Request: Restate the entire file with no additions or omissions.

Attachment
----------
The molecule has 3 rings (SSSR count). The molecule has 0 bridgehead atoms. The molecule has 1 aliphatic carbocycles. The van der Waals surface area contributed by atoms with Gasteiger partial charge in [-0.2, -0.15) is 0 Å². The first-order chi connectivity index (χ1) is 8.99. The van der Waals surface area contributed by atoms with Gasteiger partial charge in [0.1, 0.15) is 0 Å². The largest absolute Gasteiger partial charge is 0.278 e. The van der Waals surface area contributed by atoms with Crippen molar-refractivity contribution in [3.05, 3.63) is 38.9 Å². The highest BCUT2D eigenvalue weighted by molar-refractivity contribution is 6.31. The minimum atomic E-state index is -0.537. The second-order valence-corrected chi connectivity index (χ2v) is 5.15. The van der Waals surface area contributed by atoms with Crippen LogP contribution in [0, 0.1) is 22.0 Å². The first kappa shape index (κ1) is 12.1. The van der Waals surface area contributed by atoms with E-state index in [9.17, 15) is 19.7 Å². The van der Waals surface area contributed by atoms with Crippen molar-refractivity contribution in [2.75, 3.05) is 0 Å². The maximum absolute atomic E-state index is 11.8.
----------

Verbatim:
The molecule has 3 rings (SSSR count). The molecule has 0 bridgehead atoms. The molecule has 1 aliphatic carbocycles. The van der Waals surface area contributed by atoms with Gasteiger partial charge in [-0.2, -0.15) is 0 Å². The first-order chi connectivity index (χ1) is 8.99. The van der Waals surface area contributed by atoms with Gasteiger partial charge in [0.1, 0.15) is 0 Å². The largest absolute Gasteiger partial charge is 0.278 e. The van der Waals surface area contributed by atoms with Crippen molar-refractivity contribution in [3.05, 3.63) is 38.9 Å². The highest BCUT2D eigenvalue weighted by molar-refractivity contribution is 6.31. The minimum atomic E-state index is -0.537. The second-order valence-corrected chi connectivity index (χ2v) is 5.15. The van der Waals surface area contributed by atoms with Crippen LogP contribution in [0, 0.1) is 22.0 Å². The first kappa shape index (κ1) is 12.1. The van der Waals surface area contributed by atoms with E-state index in [9.17, 15) is 19.7 Å². The van der Waals surface area contributed by atoms with Crippen molar-refractivity contribution in [2.75, 3.05) is 0 Å². The maximum absolute atomic E-state index is 11.8.